The Washington Post’s eminent columnist Dana Milbank turns his rapier-like wit on Colorado’s most outrageous Republican freshman member of Congress ever, Rep. Lauren “Q*Bert” Boebert, and Milbank’s conclusion in his latest column is similar to what we’ve been warning about for some months now. Boebert, despite a willingness to say absolutely any wacky thing that comes to mind if it keeps her in the headlines, is losing the charisma competition to the more experienced or, failing that, just plain more outrageously crazy conservative fringe luminaries she shares the congressional spotlight with:
[S]he has languished as a poor man’s Sarah Palin and a third-rate Josh Hawley, [Pols emphasis] as others seize the spotlight with superior antics. Rep. Marjorie Taylor Greene (R-Ga.), another QAnon aficionado, inflamed the House with her antisemitic talk of Jewish “space lasers” and likening public health guidelines to the . Rep. Louie Gohmert at a confab of QAnon types where the violent overthrow of the U.S. government was contemplated. Rep. Andrew Clyde (R-Ga.) compared the Jan. 6 insurrection to a “normal tourist visit.”
Boebert had to raise her game. And on Wednesday, she gave it her best shot. She assembled 10 colleagues in the House TV studio to announce her new resolution to censure Biden — a reprimand that a chamber of Congress has delivered only once in U.S. history, to Andrew Jackson — over Biden’s border policy. “The Biden regime has punched our Border Patrol agents in the face!” she shouted, after calling Vice President Harris “Cackling Kamala.”
Not bad. But Boebert was immediately overshadowed by her colleagues, who put on a clinic in crazy talk…
Like fellow freshman low-info bombthrower Rep. Marjorie Taylor Greene, Lauren Boebert is constantly in a race to eclipse her last controversy by instigating a fresh one–the classic Donald Trump strategy by which individual events that could become major political catastrophes are continuously subsumed by the next jaw-dropper, thus reducing the harm done by any of them. This constant drumbeat of partisan hyperbole also in theory is what keeps the campaign coffers full of grassroots cash, but as we’ve seen so far this year Boebert has not been able to turn her fringe-right persona into cash with nearly the efficiency of MTG or Rep. Madison Cawthorn.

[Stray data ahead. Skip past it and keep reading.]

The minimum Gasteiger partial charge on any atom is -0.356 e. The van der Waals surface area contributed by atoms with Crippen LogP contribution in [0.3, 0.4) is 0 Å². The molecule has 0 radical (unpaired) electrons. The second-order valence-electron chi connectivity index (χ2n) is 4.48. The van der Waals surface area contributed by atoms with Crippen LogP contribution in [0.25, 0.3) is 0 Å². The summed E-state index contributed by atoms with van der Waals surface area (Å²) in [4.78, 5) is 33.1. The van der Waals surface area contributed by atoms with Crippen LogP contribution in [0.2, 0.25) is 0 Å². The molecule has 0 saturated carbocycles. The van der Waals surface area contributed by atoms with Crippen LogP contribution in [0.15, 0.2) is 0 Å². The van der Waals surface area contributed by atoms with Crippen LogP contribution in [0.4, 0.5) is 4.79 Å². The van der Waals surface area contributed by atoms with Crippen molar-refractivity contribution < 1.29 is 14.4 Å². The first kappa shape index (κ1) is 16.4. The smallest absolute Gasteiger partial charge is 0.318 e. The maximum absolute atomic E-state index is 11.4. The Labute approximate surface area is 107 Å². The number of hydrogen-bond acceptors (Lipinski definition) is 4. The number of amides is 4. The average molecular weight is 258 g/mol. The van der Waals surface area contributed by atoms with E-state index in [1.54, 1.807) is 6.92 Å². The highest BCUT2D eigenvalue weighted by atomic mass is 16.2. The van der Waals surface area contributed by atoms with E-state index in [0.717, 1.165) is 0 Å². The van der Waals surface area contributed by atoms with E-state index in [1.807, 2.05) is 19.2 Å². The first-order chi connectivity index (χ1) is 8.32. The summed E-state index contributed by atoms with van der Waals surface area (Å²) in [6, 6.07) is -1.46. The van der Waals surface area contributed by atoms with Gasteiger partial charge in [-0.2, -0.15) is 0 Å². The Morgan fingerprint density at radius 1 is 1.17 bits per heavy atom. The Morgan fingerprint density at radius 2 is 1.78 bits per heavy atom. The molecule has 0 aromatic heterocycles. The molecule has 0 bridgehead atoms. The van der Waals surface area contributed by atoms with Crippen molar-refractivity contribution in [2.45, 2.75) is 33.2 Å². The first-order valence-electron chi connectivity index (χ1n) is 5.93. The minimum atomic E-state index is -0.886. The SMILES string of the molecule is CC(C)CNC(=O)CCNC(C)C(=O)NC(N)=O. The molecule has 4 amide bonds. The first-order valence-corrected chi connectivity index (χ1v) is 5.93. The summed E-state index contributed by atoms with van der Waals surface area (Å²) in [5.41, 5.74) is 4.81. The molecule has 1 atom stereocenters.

And why is that? Well, Dana Milbank thinks Boebert just isn’t as good at staying in control of her message:
Fox News’s Chad Pergram asked Boebert — twice — to contrast her Biden censure with the Jackson censure, in 1834. Both times, Boebert’s answer betrayed no indication that she knew who Andrew Jackson was.
While Boebert struggled, Greene used the questions to deliver unrelated rants about socialism, Fauci, antifa, BLM and defund the police. “This is systematic destruction to our country,” she said. “We have many members in the Democrat Party that you could definitely look at … and you could call them communist.”
Boebert stood silently, hands clasped. She was in the presence of a master.
It’s not that MTG knows more about American history or any other subject than Boebert. The difference is that MTG makes no attempt to respond to questions she does not understand, pivoting seamlessly her own list of talking points that need have nothing to do with the question. Boebert on the other hand doesn’t have the self-awareness to know when she’s providing a clueless answer, and doesn’t have the stage presence to bridge the obvious gaps in her comprehension of the issues.
At a certain level, it’s not about the politics, fringe or otherwise. This is about stagecraft, charisma, and the ability to stay on message under pressure. There are public figures who do this well, and others who despite their initial buzz simply do not.
“Boring Boebert” made a splash in Colorado’s hinterlands, but she’s not keeping up in the big pond.